Interest may be higher and an annual fee may apply along with the need to open with usually at least $200.00 security. These are usually for the very young or if you have already tarnished your credit.
If you do not have any marks against you they will just start you off with a low credit balance on an unsecured card.
Depending on which way you were able to start your credit establishing, your payments need to be timely and if possible paid in full each month to achieve the best credit rating.
Reading how calculating your credit score can help you see what lenders look at in assigning a credit score to you and what is important to establish new credit.
This way a secured credit card account may be made into an unsecured one, a credit account with a store, maintained well can lead to an approval for a limit increase.
These kind of maneuverings can lead you to the point of readiness for the next step to establish new credit.
Once you've had any of these accounts for at least 6 months or more preferably a year, kept in good standing, you now may be ready to apply for the unsecured major credit card.
Other things to consider especially in the early portion of your
establish new credit pursuit are your employment history and your
residential history. If either of these things show constant change (especially employment)
again it will show a stability problem. Something to give thought to!! Unless each change resulted in more money and or a more upscale residence.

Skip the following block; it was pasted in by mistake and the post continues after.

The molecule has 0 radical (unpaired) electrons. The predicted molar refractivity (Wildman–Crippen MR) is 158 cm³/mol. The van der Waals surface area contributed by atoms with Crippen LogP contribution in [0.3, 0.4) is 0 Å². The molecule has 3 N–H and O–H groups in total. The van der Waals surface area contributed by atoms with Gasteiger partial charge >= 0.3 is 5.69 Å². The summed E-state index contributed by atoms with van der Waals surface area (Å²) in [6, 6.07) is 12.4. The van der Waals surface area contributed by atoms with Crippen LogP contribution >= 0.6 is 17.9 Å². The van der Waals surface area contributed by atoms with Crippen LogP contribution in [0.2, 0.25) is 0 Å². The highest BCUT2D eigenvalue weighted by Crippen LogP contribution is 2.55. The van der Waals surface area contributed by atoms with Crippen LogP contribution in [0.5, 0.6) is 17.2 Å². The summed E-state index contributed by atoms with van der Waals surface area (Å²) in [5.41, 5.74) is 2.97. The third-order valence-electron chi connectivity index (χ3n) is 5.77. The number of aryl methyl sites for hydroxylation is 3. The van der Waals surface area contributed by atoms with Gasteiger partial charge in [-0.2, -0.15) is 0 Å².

There are many among the view that credit should not cost you a penny! Many of those that maintain a credit score at 800 or above are of this crowd.
If you pay in full when you get the bill you will never pay an interest fee. This is where learning that cash lifestyle first pays off as you are already groomed for this.
Above all remember that credit is a tool and can be a useful tool as good credit can get you lower rates and waive fees that others pay because of their lack of responsibility towards credit.
Like those with lack of responsibility, if you do not handle it well it can lead to much trouble.
Once you build any amount of credit you will start to receive offers weekly even daily.
These can be tempting but using a great deal of caution is warranted.
When limits are raised high, temptation can take over or unbalanced reasoning can lead to trouble.
Using only the amount of credit one needs, not all that is at their disposal, is the important lesson to staying the informed, controlled consumer that retains a high credit score.